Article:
Rhus, most Palestinians would be happy with just Gaza and the West Bank - that is what UNSC Resolution 242 is based on - but Israel doesn't want to give up the West Bank. And they are bombing Gaza because they say Hamas is firing rockets from Gaza into Israel. Hamas must stop firing rockets. But it seems the long term objective of Israel is to keep the West Bank, which is unjust, imo.

RhusLancia said...

Mojo: "most Palestinians would be happy with just Gaza and the West Bank"

Yeah, maybe, but it seems like there are extremists on both sides who would not be happy giving that up on the one hand, or settling for just that on the other. Those are the ones most keen on violence, as luck would have it.

Practical question: do you think a Palestinian state of Gaza and the West Bank would work with them being non-contiguous like they are? To me it seems like that would only work if things were very friendly with Egypt and Israel, but I dunno.

Iraqi Mojo said...
This comment has been removed by the author.
Iraqi Mojo said...

Yeah the fact that any Palestinian state would be non-contiguous seems unjust to me as well. It seems to me that Gaza and the West Bank should be connected, and the area between them is desert, mostly uninhabited, so why not? A slice of the Negev goes to Palestine. Would Israel ever say yes to that? It would be fair. I've argued before that the land should be split in half - half for the Palestinians and half for Israelis.

Or they could try the one state route, which seems unlikely at this point.

But you bring up a good point, Rhus. Palestine is already split in two, essentially, between Gaza and the West Bank. Hamas controls Gaza and Fatah controls the West Bank, and they've been at odds with each other. They haven't been functioning as one government. It's kinda hard to, I guess, with so many restrictions though.

CMAR II said...

[Abbas] the answer to your questions about Hindu-whatever extremism is incredibly, stupidly simple, and *sigh* inevitable: Israel...If you do think Israel has a right to be...I immediately support the Native Americans against the Anglo-European Occupation of their country. Get out!

You're right that Israel is the difference, but I don't think its "simple". I predict there will not be an alliance of Slavic countries to regain the "Slavic Land" of Kosova. The complication is this: that Israel came into being just as Arab nationalism was coming into vogue (just as nationalism was going out of vogue in Europe). The American Indians, the Inuit, and the Maya have been a lot more practical although a lot more misused than the Arabs. The only people blowing things up in Oklahoma are some paranoid white boys from Michigan (and a possible link up with the Muslims behind the 1993 WTC bombing).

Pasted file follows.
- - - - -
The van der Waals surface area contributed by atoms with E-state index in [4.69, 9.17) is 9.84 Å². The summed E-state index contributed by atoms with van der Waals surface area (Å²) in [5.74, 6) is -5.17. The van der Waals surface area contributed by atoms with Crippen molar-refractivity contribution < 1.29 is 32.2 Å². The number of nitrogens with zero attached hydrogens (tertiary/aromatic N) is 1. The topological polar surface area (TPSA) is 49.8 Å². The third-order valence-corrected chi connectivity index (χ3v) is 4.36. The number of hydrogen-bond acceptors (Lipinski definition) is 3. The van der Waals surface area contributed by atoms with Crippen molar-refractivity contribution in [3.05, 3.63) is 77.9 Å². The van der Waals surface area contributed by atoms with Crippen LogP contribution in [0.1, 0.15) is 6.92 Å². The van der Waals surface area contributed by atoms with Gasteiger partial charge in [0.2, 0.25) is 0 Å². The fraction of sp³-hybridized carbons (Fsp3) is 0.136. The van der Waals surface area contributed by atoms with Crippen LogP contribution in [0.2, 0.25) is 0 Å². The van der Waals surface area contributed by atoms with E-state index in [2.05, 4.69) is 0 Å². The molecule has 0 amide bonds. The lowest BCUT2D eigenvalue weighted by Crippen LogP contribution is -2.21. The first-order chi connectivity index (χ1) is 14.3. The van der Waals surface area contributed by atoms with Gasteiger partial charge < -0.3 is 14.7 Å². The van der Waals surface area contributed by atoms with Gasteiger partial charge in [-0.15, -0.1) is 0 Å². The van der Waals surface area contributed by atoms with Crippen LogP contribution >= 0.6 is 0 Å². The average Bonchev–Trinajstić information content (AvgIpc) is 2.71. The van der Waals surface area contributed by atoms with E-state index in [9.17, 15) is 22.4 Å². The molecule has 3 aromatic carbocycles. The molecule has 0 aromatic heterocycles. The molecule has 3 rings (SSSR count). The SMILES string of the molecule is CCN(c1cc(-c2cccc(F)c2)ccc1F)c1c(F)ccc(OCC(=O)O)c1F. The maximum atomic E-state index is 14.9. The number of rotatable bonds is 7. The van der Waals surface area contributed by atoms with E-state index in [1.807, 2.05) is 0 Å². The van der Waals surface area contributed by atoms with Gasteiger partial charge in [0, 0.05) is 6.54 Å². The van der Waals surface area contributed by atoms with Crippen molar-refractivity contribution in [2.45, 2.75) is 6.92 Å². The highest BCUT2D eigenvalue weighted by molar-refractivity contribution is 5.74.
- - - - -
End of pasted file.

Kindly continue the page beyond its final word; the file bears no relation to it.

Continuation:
However, in the end, there is no such thing as "Arab land" or Jewish land or Indian land or Mexican land or German land (that used to be an important concept to Germans). The land was there long before all of them. National borders are a practicality. Until Arabs get treated with more respect in Arab countries, complaints by Arabs about injusticed against Arabs by the grandchildren of Jewish immigrants in Israel are always going to ring pretty hollow. Especially, when those Jews are living under an existential threat (which the Egyptians and Syrians are not). And calls that those grandchildren go home, who were born on that land no less any Palestinian you can name, are never going to be treated seriously.

It's irrelevant what I think but IMO it is time for Arabs in "Arab lands" to really act out of compassion for Palestinians: cut whatever deal is necessary to give the Palestinians self-determination over the West Bank & Gaza, give up the insistance that the deal must somehow stick a thumb in Isreal's eye, and make themselves responsible for guaranteeing security from Palestinians who don't agree.

CMAR II said...

Mojo,

I think you've put your finger on the future of Gaza and the West Bank. They are currently ruled by governments with significantly different concepts of the way forward. They will probably never be reunited.

Abbas Hawazin said...

CMAR,

the difference between Kosovo and Israel is that Kosovo's Islamization took place a great centuries ago. Israel was only founded recently based on mass immigration, thus it is more likely to consider Israel as a foreign strange entity, whereas Kosovo's population itself is Muslim and can be considered 'indigenous'.

I agree with you that the only defining force in land property throughout history is, force itself. The one who can, does. the Jews tried, and succeeded. the Arabs tried to get it back, and failed. They are still trying to get it back. Of course, Arabs have used the Palestine cause as a scapegoat to explain their own shortcomings, but one also wonders whether a democratic, modern Middle East would be healthy to Israel?